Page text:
Would you believe that lowering the number of hospital-acquired pneumonia cases has a lot to do with ... a toothbrush?â€‹
It's a creative—and potentially lifesaving—discovery that Dian Baker, Ph.D., and a team of nurses made after observing patients and then delving into research behind the problem.
Truth be told, Baker's story isn't unique—every day nurses just like her work to solve problems, improve on existing processes and figure out new ways of approaching challenges. In other words, they're always innovating.
And that's something Johnson & Johnson has long celebrated, with its 120-year history of supporting nurses. This year, to commemorate the Year of the Nurse and the Midwife, Johnson & Johnson and the American Nurses Association teamed up to launch See You Now, a podcast hosted by nurse economist Shawna Butler that features stories from pioneering nurses like Baker.
Before the debut of Baker's episode, we sat down with her to learn more about this game-changing medical discovery.
Q: You’ve worked in a few different capacities as a nurse throughout your career. What has that been like?
There are thousands of different types of careers a nurse can have. I’ve worked in hospital settings, in emergency rooms and in public health. I’ve opened up school-based health centers, and taught nursing. Currently, I’m working on quality improvement at hospitals.
For most people, their image of a nurse involves being at someone’s bedside. Yet many of us are doing so many other things that are helping communities and families—and we’re constantly being innovative in our approach to care.
Q: Why is it so essential that nurses be innovators?
So my fellow nurses and I took rubber tubes and placed buckets of water on the floor, and tried to figure out how we could redesign those chest tubes to improve the equipment, process and patient outcomes.
I believe reflection leads to innovation. I try to instill this in my nursing students and suggest that, at the end of every shift, they take five minutes to ask themselves: What are the things I accomplished that were meaningful? What are the things I can improve next time?
Q: You’ve become a champion for finding solutions to non-ventilator, hospital-acquired pneumonia (NV-HAP). Can you tell us more about this?
After meeting with different organizations and working with graduate students on research about NV-HAP, it started to become clear to me that what we were originally looking at as the cause of hospital-acquired pneumonia—ventilators—wasn’t the problem. There were more patients getting pneumonia in the hospital who weren’t on ventilators.
Someone came to me and said, “We have an issue, but we don’t have data,” and that launched me down a path toward finding that data by working with multiple hospitals and countless researchers.
Once we realized we’d opened Pandora’s box, we started looking at ways to help address the issue.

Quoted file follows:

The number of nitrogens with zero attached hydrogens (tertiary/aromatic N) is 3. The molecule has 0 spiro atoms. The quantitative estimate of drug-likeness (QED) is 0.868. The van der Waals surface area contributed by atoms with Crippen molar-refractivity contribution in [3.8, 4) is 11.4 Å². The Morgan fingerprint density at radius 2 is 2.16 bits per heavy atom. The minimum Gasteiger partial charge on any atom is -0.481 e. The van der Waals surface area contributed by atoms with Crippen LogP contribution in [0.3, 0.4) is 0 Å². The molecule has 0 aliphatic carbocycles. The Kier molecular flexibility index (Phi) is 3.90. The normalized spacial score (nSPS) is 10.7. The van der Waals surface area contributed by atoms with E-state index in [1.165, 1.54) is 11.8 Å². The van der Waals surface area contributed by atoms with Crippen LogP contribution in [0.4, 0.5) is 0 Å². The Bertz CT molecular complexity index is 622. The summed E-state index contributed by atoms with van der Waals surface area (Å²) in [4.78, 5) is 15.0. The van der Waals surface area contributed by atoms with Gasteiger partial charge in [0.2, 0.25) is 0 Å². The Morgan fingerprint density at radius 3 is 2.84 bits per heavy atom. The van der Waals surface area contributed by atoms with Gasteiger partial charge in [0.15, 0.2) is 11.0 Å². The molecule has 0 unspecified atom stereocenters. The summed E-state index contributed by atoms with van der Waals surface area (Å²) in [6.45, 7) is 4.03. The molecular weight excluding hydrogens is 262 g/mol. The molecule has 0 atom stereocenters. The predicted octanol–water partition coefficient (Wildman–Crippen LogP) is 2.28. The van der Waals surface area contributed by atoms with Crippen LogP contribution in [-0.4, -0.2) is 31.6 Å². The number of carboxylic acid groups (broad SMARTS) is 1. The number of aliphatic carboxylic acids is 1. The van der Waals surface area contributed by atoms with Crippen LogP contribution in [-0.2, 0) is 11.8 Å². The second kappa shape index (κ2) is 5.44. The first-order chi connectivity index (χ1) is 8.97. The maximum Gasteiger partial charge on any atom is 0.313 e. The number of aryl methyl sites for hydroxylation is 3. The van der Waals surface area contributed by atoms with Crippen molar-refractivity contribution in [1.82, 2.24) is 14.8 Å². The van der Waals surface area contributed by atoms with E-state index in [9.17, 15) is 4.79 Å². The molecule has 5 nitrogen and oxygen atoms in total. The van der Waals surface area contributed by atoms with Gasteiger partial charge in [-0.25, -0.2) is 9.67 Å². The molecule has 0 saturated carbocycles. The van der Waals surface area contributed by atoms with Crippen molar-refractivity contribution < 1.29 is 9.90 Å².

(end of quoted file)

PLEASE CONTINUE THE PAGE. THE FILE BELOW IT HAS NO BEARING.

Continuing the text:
Q: How did you come up with a dental care approach to this problem?
A: We started by looking at what causes pneumonia—specifically, how those bugs get into the lungs to begin with. What we realized is that the lungs are part of a respiratory system that includes the nose and mouth, which means germs get into the lungs through the mouth.
It’s like trying to rewind a domino effect: So if the germs causing NV-HAP are originating in the mouth, what’s happening with the mouth in the hospital? We realized oral care wasn’t being done routinely or regularly because the tools were poor—from foul-tasting mouthwash to toothbrushes with hard bristles that would fall out during use.
And nurses, who are responsible for patients' oral care, were reporting that they didn’t want to do it because it meant picking toothbrush bristles out of patients’ mouths. Many nurses don’t even know that germs in the mouth are related to pneumonia, and that hospital-acquired pneumonia can be prevented.
So the solution sounds simple: get basic oral care into the mindset of nurses. But it’s actually a complex problem with a number of challenges.
Q: What have been some of the biggest challenges?
A: As we've talked with various hospitals interested in addressing this patient safety issue, it has been difficult for them to implement a new hospital-wide change in nursing practice. There’s a list of nearly 400 mandates hospitals need to follow, so when we tell them they should add one more to that, well, it’s a tough sell.
Kaiser Permanente just published a study that found good oral care during a hospital stay can help reduce antibiotic usage, and we know pneumonia is the #1 reason why antibiotics are prescribed in the hospital. So there are many reasons why preventing NV-HAP should be front and center, but it’s hard for hospitals to do that without an external push.
Nurses already have a lot to do. How are they ever going to prioritize patient oral care if they have crummy toothbrushes, and no tracking or accountability proving why it’s important?
For the last decade, I’ve been thinking it’s crazy we don’t have a solution for this challenge. And I’m not going to retire until there’s a national standard on this.
Q: How can nurses help change the world—and medicine—as we know it?
A: It gets back to what I learned in my very first nursing course: Your role as a nurse is to maintain the homeostasis of patients; to be fully present and to understand what they need.
When you put the fundamental care of the patient first, that’s when you’re able to come up with solutions and truly start to innovate.